• Good articles. He almost pulled me into the canal this morning going after a duck! As you say, he heels perfectly on/off leash when it is just him and me. We went through three months of clicker training. What is awful is getting him into the dog park. He starts whining the minute we enter the parking lot and then goes nuts. He will flip in the air pulling forward while crying. I have tried standing still and walking the other direction. I have tried making him stay in the car with treats until he is quite. The gentle lead was a nightmare. I followed all the instructions and got him to walk with it, but he kept dragging his nose on the ground and in bushes until it started bleeding. This happened even though I made every effort to keep his nose up. I think my mistake was not rewarding him enough while he had the collar on. My breeder suggested the prong collar but I don’t want to do that. Also, we just moved and he used to have acres of woods where he could run off leash. Now he is on leash all the time. I will take a step back to minor distractions with rewards. However, I have to take him to the park for running and swimming every day. Should I forego the dog park until he conquers minor distractions? It is never the dog;always the trainer!

        • We had to move to California and there is no land. We have to walk across a bridge to the dog park. I haven’t been able to find a place they can run. However, they really work out swimming. He is not on the leash at our apartment. If I let him off leash outside he would be on the freeway in a minute. I tried special raw meat treats tonight and once he got the scent of the other dogs and saw the water he went nuts. Wanted them more than the treats. I may have to try a prong colllar. If I had the heart, the best for him would be an open farm I just cant do that.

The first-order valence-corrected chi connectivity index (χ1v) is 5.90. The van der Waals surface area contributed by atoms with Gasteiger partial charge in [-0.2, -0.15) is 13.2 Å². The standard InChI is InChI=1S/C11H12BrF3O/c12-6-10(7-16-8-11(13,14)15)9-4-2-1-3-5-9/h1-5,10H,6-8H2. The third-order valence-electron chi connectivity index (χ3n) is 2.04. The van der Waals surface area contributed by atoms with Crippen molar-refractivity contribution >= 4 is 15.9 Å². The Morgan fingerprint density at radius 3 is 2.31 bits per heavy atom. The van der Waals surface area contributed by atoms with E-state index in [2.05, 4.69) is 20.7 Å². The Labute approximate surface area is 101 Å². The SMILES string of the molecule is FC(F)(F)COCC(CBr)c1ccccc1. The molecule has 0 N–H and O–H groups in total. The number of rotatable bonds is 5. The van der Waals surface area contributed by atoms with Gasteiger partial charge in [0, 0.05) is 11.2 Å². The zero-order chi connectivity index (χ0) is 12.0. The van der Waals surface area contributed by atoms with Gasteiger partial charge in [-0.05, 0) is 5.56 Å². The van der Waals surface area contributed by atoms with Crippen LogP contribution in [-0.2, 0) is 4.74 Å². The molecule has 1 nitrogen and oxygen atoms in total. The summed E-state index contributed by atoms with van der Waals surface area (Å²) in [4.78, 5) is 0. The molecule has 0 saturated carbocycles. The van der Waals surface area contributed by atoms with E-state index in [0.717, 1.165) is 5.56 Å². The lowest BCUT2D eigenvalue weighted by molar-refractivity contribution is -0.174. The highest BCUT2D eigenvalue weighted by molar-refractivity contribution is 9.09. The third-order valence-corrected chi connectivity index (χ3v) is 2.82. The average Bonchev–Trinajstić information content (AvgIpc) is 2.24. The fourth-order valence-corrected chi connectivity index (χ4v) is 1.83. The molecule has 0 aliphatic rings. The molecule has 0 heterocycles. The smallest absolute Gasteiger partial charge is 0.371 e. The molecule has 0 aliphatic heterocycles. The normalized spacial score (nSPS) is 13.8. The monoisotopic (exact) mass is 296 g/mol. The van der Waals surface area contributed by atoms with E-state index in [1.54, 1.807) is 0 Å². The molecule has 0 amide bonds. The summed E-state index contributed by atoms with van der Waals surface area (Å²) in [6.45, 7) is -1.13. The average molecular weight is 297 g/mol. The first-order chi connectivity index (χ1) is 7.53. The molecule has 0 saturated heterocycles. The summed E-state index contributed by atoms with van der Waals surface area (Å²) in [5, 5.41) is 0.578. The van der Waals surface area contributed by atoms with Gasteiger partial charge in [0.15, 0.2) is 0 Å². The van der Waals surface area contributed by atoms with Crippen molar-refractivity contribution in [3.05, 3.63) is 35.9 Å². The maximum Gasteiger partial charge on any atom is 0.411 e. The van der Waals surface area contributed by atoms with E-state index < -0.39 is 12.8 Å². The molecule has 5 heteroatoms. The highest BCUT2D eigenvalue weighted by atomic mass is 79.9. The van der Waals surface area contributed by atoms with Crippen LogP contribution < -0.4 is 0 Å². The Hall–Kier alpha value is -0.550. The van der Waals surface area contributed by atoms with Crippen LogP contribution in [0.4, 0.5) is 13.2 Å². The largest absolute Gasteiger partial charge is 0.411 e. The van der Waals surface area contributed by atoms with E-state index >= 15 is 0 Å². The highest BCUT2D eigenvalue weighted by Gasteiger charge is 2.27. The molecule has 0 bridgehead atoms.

31. We have a intact 3 year Silver Lab and have no plans to breed him. Our problem is he sticks his nose in the crotch of our 2 granddaughters age 4 and 6 plus about every woman that comes for a visit. Will castrating him stop this behavior?

    • I read an article last year that said that it is common for larger dogs, not just labs, to greet you that way because of their size. I have a spayed female lab who does the same exact thing and it doesn’t matter whether it’s a male or female….your crotch is fair game. My male was neutered and my daughter was very young when we got him. I never had an issue with him doing this to her or any adults. I agree with Pippa in her comment below that it’s probably more behavioral. I’m still trying to get my girl to stop too so I feel your pain!

  32. I caved into my husband and the vet and let them neuter our lab. Our back fence separates us from a park, and unfortunately there is a guy with 2 female retrievers that he kept bringing to the park in heat. This meant we had to be careful leaving him in the yard as he can clear the fence easily. I so wish I would have stood my ground and refused. Ever since he has been afraid of everything and he has “unexplainable” seizures. After reading this, I will inform the vet they are not so unexplainable after all.

    • Well you would think so, my friend Rog who’s had dogs for years agreed he didn’t think that was possible just as Phinn the flat coat successfully tied with her too – hussy! Rusty tried occasionally but I think it was more because Barney was in first than real lack of interest that he didn’t try harder. All very stressful, definitely the chop for her in September!

  33. I had my dog castrated at 4 years old and never regretted it! It didn’t alter his personality, he didn’t put on weight, and he lived to the ripe old age of 14. The one major effect it did have was that other dogs stopped picking fights with him! Maybe his smell was different but whatever the reason they no longer felt the need to challenge him. It made life SO much easier!

  34. Hi,